• It is ridiculous to think that one can answer the above question looking up "gentleman jockey" as two separate words. As a matter of fact the only definition available is about the whole expression. – user66974 May 21 '17 at 21:50
  • @ab2 There may be a "rich question" here, but it certainly isn't explicit, and if it is a "rich question" then it should be. – Andrew Leach May 22 '17 at 8:31
  • @Andrew Leach It isn't a question yet. It takes work to go from the idea of a question to a question. Someone may form a question out of the thoughts In the comment; I may get around to it eventually, but not soon. – ab2 May 22 '17 at 9:56

Stack Exchange wants to be a place where you can find answers to everything imaginable. So instead of closing questions as "just google it!", we are encouraged to answer them here itself.

Similarly, ELU aims to have answers to all possible questions about the English language and usage (within the scope defined in its help center).

But here's the thing, we don't aim to ourselves become an English dictionary, thesaurus, or a forum for analysis and criticism of literature.

So, questions on ELU asking for "what does this word mean?" should preferably also briefly include the context, what dictionary was referred to, what definitions were found, and why that research didn't help.

We don't mean to close everything by saying "just google it!". We ask only this, "please include the research you have done" and then we'll guide you from there.

Regarding that particular question about gentleman jockey, a quick googling gave me an idea of the meaning, even though I have never heard that in my 25 years on Earth, and even though I'm not a native English speaker. The OP has experience with the SE network, so I'm sure they know how to google things, and should have included in the question body why that did not help.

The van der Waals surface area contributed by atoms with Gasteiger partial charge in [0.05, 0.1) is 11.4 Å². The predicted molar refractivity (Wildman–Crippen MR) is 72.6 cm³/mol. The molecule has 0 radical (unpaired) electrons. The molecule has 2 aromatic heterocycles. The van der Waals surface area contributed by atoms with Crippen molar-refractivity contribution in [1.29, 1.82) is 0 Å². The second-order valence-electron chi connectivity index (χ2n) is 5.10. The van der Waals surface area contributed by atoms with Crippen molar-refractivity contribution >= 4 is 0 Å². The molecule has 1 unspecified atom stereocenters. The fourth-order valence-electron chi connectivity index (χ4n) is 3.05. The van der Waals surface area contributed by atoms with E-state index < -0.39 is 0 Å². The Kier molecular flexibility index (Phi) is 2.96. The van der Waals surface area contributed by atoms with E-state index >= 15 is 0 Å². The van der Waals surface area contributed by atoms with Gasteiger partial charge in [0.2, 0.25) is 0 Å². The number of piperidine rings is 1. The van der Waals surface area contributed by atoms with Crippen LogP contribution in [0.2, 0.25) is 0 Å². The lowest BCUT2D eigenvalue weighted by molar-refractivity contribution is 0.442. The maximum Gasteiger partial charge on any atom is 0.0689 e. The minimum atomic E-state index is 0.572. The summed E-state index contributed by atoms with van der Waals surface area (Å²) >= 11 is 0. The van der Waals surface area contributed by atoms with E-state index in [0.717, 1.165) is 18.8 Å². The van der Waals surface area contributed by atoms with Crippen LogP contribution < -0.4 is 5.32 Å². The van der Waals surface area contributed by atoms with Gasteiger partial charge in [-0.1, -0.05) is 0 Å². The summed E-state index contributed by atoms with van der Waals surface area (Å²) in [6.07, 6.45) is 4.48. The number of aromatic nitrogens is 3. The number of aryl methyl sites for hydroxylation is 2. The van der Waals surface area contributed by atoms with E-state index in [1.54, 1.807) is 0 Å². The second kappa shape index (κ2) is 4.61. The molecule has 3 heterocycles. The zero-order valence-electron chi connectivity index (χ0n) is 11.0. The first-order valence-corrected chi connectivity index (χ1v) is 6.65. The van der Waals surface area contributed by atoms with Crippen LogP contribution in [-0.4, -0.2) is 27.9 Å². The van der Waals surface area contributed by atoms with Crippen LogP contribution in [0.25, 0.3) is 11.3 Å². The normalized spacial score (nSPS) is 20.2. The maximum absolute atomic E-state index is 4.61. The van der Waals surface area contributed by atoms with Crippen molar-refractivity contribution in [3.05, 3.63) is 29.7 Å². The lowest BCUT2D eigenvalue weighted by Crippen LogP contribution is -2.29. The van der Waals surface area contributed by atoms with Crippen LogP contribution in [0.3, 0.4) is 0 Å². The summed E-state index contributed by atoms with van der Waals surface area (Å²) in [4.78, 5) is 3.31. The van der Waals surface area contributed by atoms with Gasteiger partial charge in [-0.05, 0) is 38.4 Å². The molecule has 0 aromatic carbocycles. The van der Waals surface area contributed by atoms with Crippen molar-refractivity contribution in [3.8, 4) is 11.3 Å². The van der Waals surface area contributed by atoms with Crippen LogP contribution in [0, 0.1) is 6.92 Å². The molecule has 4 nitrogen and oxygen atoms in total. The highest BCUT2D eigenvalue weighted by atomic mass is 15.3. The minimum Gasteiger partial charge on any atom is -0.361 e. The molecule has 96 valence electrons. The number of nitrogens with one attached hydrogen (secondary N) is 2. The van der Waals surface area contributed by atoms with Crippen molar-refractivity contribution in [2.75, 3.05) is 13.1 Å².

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    However, it's perfectly reasonable to put a question on hold pending the inclusion of that research. And if that means that it eventually ends up closed because the research never arrives, so be it. I would certainly have done that in this case had I found that question earlier. – Andrew Leach May 22 '17 at 8:36
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    The OP claimed to have searched the entire phrase, if he did, and didn't find an answer, what's so terrible in asking the community? Do we really want to shun every newcomer who comes with a half-decent question? Who didn't write a shoddy first question, the first time they entered the arena? – Mari-Lou A May 22 '17 at 9:41
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    We get so many shoddy, and ill-researched questions on Present Simple vs Present Continuous, which nobody among the ranks bother to answer because it's old, and tired, and we don't care about those type questions. Questions on grammar whose answers cannot be found in a dictionary abound, but who answers them? When finally you get something original, down come the downvotes, down come the closures, and the same tired answers and justifications from the same users are heard time, and time again. FIX the question, and then close it, if nobody can answer. – Mari-Lou A May 22 '17 at 9:41